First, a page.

The real terror is the thought of the franchise continuing in the same bloodless vein. I’m perfectly happy for this series to get lost in the woods.


Bridget Jones’ Baby

Director: Sharon Maguire (2016) BBFC cert: 15

Fans of the UK’s favourite singleton will cheer at this amiably entertaining and almost touching third entry in the romcom franchise.

Renee Zellweger returns as an older, wiser and sadder but still loveable Bridget. The Texan’s talent and charm give the uneven and scattershot script a depth it doesn’t deserve. Her assured underplaying is especially welcome in a restaurant scene of excruciating embarrassment.

Helen Fielding based her original Bridget Jones Diary newspaper column on Jane Austen’s Pride and Prejudice (pub. 1813). Books and films followed with great commercial success.

Having Fielding, Dan Mazar and Emma Thompson contributing conflicting styles of humour to the script causes unresolved tensions between scenes. Plus there is again a grating change of politics between those found in the source material and some of the broader gags.

It’s not one should expect Austen levels of wit from this generally light-hearted romp, but there is a huge departure from the author’s social concerns in order to land a few punchlines. Austen was highly critical of a society where the second class status of women made them financially reliant on men and forced them to seek a ‘good’ marriage. In Bridget’s world finding a rich man is one what does for sport, not necessity.

Fielding astutely includes her comic standbys of a Bridget film. There is a breathy voice over, an obsession with sex and alcohol, a grand resignation, swearing kids and eccentric OAPs. The famous diary has been replaced by a laptop. It’s all as cosy as one of Bridget’s famous Christmas jumpers, which also make an appearance.

Thompson won an Academy Award for Best Adapted Screenplay for her adaption of Austen’s Sense and Sensibility (1995. Novel pub. 1811). Presumably she wrote her scene stealing role as Bridget’s maternity doctor, the only consistently Austen-like female character on show.

The brief moment when the tone threatens to take a dark almost Dickensian turn also suggests Thompson’s fingers in charge of the keyboard. This plays far better than Fielding’s indulgent, ill conceived and seemingly Richard Curtis inspired cameos, Italian stereotypes and pratfalls. Having said that, Thompson isn’t afraid to lift a joke popstar Robbie Williams used on Graham Norton’s chat show, during an edition on which she also appeared.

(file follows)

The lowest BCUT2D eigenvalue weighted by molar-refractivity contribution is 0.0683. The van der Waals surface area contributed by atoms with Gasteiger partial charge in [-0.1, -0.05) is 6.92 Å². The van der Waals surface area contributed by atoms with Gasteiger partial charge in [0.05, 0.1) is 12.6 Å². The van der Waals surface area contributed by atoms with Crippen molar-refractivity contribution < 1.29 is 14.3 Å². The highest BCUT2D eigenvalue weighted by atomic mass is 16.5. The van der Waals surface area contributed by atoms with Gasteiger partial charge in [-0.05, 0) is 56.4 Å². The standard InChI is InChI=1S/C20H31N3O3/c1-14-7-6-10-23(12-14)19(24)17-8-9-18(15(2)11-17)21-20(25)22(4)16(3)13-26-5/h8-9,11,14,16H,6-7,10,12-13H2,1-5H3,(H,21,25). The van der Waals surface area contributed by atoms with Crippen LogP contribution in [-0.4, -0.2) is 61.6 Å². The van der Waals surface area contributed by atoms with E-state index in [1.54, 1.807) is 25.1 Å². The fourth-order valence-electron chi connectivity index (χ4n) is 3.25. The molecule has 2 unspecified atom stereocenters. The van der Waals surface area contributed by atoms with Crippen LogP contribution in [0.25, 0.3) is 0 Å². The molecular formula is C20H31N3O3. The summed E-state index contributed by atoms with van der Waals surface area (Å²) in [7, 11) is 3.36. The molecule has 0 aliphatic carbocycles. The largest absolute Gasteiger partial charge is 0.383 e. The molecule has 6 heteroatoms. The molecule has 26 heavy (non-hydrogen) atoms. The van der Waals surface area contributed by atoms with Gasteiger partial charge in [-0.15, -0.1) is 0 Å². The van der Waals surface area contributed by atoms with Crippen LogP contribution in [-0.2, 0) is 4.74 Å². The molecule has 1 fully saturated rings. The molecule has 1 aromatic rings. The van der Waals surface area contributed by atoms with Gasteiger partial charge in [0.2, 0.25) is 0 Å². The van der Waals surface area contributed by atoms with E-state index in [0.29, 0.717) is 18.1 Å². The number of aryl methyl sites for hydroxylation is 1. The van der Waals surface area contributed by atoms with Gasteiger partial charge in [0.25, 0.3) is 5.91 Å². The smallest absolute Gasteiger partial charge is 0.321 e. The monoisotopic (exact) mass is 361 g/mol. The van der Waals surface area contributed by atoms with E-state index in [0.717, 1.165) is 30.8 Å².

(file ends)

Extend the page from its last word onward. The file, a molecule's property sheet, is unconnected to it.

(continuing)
Thompson’s deftly drawn and waspish character is hugely at odds with the presumably Mazar scripted sequence featuring a distressed and suddenly helpless Bridget. Our heroine relies for rescue on a pair of men for transport, only to find their way blocked by a parade of breast baring radical feminists.

At this point all pretence of Bridget as a modern, independent woman is abandoned for cheap gags and a Cinderella subtext. This moment also sees the flowering of another subtext as Bridget’s vagina is reduced to a conduit for a closeted bromance.

In the film’s defence there is a strong if ham-fisted appeal for inclusivity. There is also a decent Margaret Thatcher joke, though not at the Iron Lady’s expense.

Having been nominated for an Oscar for Best Adapted Screenplay for co-writing Baron Cohen’s Borat: Cultural Learnings of America for Make Benefit Glorious Nation of Kazakhstan (2006), it’s easy to speculate which elements Mazar contributed. More recently he wrote the Zac Efron/Robert DeNiro gross out comedy Dirty Grandpa (2016).

The film opens in a reassuringly familiar fashion and will immediately win old fans over. Although now a successful if accident prone TV news producer, Bridget celebrates her 43rd birthday alone, drinking chardonnay and listening to her signature tune ‘All By Myself’,  by Eric Carmen.

After a couple of one night stands, the occasional wanton sex goddess finds herself pregnant and unsure whom the father is. One possible parent is Jack Qwant, a billionaire mathematician and internet dating guru at a music festival. American TV star Patrick Dempsey is vanilla at best.

The other is her former lover, the now married but still uptight human rights lawyer, Mark Darcy. Bridget and he bump into each other at a memorial service for his erstwhile and wonderfully louche love rival, Daniel Cleaver.

The absence of Hugh Grant’s Cleaver is keenly felt. Colin Firth’s grumpy and lacklustre performance as Darcy suggests he is pining for Grant’s light comic touch to rub up against.

Jim Broadbent and Gemma Jones offer game support as Bridget’s parents alongside franchise favourites Celia Imrie, Shirley Henderson, James Callis and Sally Phillips.

It all ends in champagne as our heroine becomes the sort of person she once purported to despise. A late and predictable plot twist suggests a fourth film is not out of the question.